In my series, the title given to the bull-god, the sacred king. He was, as far as I can tell, the precursor to Zeus, although later myths say he was the son of Zeus.
Carl Kerényi has a whole chapter on Zagreus in Dionysos, Archetypal Image of Indestructible Life, which of course I won’t repeat in its entirety here. The highlights:
page 113: “The Cretans of the Greek period spoke of a Zeus of their own, stressing the Cretan mythologem of his birth by the use of the epithet “Kretogenes,” “he who was born in Crete.” By this they meant the god born in a Cretan setting that included the cave. If we drop the Greek names “Zeus” and “Dionysos,” there remains the great anonymous snake god who, according to the late testimony of Himerios, held his marriage “in Cretan caves.”
“Less archaic than the seduction by a snake was the universally known myth of the rape of Persephone. “Hades,” “Plouton,” or the “subterranean Zeus” were only cover names for the ravisher. Fundamentally he too was a great anonymous god. To the version in which the scene of the rape was Sicily, Nonnos in his Dionysiaka appended an account of the snake marriage. Demeter leaves Crete with her virgin daughter Persephone and hides her in a cave near the spring of Kyane. Thither comes Zeus, the bridegroom in the form of a snake:
…through marriage with this heavenly dragon
Persephone’s womb became fruitful, prepared
To give birth to Zagreus, the horned infant.
Aischylos bears witness to the contradictory identity of Zagreus, on the one hand with a “subterranean Zeus,” on the other with his subterranean son. “Zagreus,” “he who captures alive,” was also a cover name, a circumlocution for a great god, in fact the greatest god of all time. He visits his hidden daughter in a cave, and she bears him to himself as his own son. The “mystic” feature which we have presupposed in the relationship between Dionysos and Ariadne here appears in an archaic myth in which generation and birth never go beyond the same couple. Taking his mother or daughter to wife, the son or husband begets a mystic child who in turn will court only his mother. To such involvements the snake figure is more appropriate than any other. It is the most naked form of zoë absolutely reduced to itself”
Later in the book, Carl observes: “It is certain that if Pentheus, a transparent and unequivocal name with the somber meaning “man of suffering,” could become a man’s name at Knossos it was only because the names of gods–“Zagreus” as well as “Pentheus”–were also given to persons and because int he fesstive calendar the god’s somber aspect prepared the way for the opposite aspect.”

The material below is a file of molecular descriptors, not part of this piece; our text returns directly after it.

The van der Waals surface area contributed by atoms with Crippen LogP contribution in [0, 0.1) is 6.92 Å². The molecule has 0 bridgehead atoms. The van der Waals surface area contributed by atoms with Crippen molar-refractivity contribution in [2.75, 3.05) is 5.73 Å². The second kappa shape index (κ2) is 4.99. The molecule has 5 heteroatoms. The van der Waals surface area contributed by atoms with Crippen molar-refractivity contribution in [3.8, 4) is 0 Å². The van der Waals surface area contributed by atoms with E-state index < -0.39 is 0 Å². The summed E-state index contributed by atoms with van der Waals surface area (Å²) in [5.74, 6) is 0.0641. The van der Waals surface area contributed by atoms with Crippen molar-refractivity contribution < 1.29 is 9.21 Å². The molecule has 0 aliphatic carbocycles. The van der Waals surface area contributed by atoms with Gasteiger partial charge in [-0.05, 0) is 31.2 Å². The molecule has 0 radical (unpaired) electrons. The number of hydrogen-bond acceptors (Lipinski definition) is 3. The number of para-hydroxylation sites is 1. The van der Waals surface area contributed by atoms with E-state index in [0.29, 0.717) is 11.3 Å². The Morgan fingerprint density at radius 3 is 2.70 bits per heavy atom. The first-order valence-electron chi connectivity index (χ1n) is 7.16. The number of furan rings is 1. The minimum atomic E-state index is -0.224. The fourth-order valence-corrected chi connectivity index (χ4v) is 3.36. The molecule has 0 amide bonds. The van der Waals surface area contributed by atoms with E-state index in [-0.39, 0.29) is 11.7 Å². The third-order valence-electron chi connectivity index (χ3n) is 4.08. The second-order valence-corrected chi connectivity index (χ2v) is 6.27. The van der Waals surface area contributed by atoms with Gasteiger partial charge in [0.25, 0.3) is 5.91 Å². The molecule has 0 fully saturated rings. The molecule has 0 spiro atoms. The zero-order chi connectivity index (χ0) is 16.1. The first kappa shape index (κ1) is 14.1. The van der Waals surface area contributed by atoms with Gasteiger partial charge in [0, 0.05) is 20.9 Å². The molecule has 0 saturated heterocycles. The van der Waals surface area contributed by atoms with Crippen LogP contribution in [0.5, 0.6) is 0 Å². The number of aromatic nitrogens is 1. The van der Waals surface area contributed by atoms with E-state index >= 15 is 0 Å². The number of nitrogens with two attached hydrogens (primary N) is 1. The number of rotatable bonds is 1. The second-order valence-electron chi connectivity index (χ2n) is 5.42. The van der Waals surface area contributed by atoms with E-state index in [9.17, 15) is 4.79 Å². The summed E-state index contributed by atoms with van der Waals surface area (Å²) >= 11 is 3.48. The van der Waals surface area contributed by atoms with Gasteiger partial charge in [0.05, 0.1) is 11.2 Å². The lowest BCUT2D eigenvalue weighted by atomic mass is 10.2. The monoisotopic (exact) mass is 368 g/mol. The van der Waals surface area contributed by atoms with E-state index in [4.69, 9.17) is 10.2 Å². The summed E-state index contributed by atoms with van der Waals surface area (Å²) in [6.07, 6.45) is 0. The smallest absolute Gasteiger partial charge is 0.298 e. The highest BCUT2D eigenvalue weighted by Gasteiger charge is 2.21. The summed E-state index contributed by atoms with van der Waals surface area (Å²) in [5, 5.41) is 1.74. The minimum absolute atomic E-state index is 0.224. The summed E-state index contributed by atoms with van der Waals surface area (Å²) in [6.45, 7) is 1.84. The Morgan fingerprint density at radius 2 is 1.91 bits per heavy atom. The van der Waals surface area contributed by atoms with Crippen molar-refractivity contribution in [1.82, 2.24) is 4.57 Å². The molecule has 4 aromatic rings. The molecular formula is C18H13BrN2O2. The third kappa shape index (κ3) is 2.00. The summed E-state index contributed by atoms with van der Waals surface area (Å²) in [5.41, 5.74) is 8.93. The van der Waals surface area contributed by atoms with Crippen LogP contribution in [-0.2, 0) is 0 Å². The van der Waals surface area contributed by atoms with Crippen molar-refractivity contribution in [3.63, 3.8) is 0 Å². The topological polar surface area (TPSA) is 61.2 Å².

Robert Graves says on page 110 in The Greek Myths:
“Because the vine cult reached Greece and the Aegean by way of Crete–oinos, ‘wine’, is a Cretan word–Dionysus has been confused with Cretan Zagreus, who was similarly torn to pieces at birth.”
He who defies his fate.
Menoetius is the king of Mycenae’s bastard son, elevated above his natural station by his father, who still carries a torch for Menoetius’s mother, though she disappeared after her son’s birth and has never been seen since.
Rumors have named her an accomplished priestess from Ys, a mysterious island far in the west off the coast of Brittany. The slave Alexiare claims he saw her once create lightning in the night sky. Consequently, secrets, mystery, and a hint of fear surround this youth.
Menoetius is seventeen at the beginning of The Year-god’s Daughter. He sails to Crete at his father’s command, charged with ferreting out weaknesses in this rich, powerful society.
His fate, or Athene, has other plans for him.
Four words to describe him: grave, sad, devout, intense. His hair is “dark like oak-wood,” his eyes a singular blue, like the heavens at the summit of Mount Ida. (what modern people would call “cobalt.”) The first time Aridela sees this man who will play such an important part in her life, she is very near death, bleeding from a gore wound. His eyes make her believe he is no mortal but the Goddess herself, come to fetch her daughter home.
Menoetius’s purpose as one point of Athene’s sacred triad is to protect Aridela. He has other obligations, however, which will be revealed as the series progresses.
Once I saw my first image of the “Divine Antinous,” I was struck by how much he resembled my interior idea of Menoetius. I’ve used Antinous’s image as the cover of In the Moon of Asterion, to portray this important character in the series.